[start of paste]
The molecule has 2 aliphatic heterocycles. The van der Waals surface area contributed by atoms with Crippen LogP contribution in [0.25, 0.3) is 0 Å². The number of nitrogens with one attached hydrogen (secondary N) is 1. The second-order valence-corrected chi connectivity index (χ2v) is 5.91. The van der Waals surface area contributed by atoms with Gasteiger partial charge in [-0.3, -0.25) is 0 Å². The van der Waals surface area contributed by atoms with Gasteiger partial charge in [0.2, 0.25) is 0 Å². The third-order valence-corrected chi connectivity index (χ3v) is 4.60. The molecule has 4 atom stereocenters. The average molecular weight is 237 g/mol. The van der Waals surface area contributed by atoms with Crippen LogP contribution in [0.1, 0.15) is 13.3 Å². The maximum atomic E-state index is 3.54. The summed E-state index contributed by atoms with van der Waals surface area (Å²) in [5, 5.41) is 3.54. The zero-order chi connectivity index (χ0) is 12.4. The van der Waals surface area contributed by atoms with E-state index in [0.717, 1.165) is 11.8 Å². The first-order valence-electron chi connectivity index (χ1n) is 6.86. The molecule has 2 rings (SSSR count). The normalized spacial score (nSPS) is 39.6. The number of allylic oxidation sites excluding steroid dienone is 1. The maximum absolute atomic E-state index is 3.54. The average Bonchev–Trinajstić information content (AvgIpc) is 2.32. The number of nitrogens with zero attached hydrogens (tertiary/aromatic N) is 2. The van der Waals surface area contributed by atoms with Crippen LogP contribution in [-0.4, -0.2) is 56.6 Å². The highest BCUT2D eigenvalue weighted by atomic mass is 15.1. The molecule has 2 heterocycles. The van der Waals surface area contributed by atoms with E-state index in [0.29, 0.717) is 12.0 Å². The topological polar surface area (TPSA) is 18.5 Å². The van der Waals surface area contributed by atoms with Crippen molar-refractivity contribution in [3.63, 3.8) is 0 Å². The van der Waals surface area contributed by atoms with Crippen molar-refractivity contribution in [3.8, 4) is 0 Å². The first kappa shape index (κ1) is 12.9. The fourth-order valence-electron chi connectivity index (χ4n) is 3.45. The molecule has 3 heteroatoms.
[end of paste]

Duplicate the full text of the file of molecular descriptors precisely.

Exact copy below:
The molecule has 2 aliphatic heterocycles. The van der Waals surface area contributed by atoms with Crippen LogP contribution in [0.25, 0.3) is 0 Å². The number of nitrogens with one attached hydrogen (secondary N) is 1. The second-order valence-corrected chi connectivity index (χ2v) is 5.91. The van der Waals surface area contributed by atoms with Gasteiger partial charge in [-0.3, -0.25) is 0 Å². The van der Waals surface area contributed by atoms with Gasteiger partial charge in [0.2, 0.25) is 0 Å². The third-order valence-corrected chi connectivity index (χ3v) is 4.60. The molecule has 4 atom stereocenters. The average molecular weight is 237 g/mol. The van der Waals surface area contributed by atoms with Crippen LogP contribution in [0.1, 0.15) is 13.3 Å². The maximum atomic E-state index is 3.54. The summed E-state index contributed by atoms with van der Waals surface area (Å²) in [5, 5.41) is 3.54. The zero-order chi connectivity index (χ0) is 12.4. The van der Waals surface area contributed by atoms with E-state index in [0.717, 1.165) is 11.8 Å². The first-order valence-electron chi connectivity index (χ1n) is 6.86. The molecule has 2 rings (SSSR count). The normalized spacial score (nSPS) is 39.6. The number of allylic oxidation sites excluding steroid dienone is 1. The maximum absolute atomic E-state index is 3.54. The average Bonchev–Trinajstić information content (AvgIpc) is 2.32. The number of nitrogens with zero attached hydrogens (tertiary/aromatic N) is 2. The van der Waals surface area contributed by atoms with Crippen LogP contribution in [-0.4, -0.2) is 56.6 Å². The highest BCUT2D eigenvalue weighted by atomic mass is 15.1. The molecule has 2 heterocycles. The van der Waals surface area contributed by atoms with E-state index in [0.29, 0.717) is 12.0 Å². The topological polar surface area (TPSA) is 18.5 Å². The van der Waals surface area contributed by atoms with Crippen molar-refractivity contribution in [3.63, 3.8) is 0 Å². The van der Waals surface area contributed by atoms with Crippen molar-refractivity contribution in [3.8, 4) is 0 Å². The first kappa shape index (κ1) is 12.9. The fourth-order valence-electron chi connectivity index (χ4n) is 3.45. The molecule has 3 heteroatoms.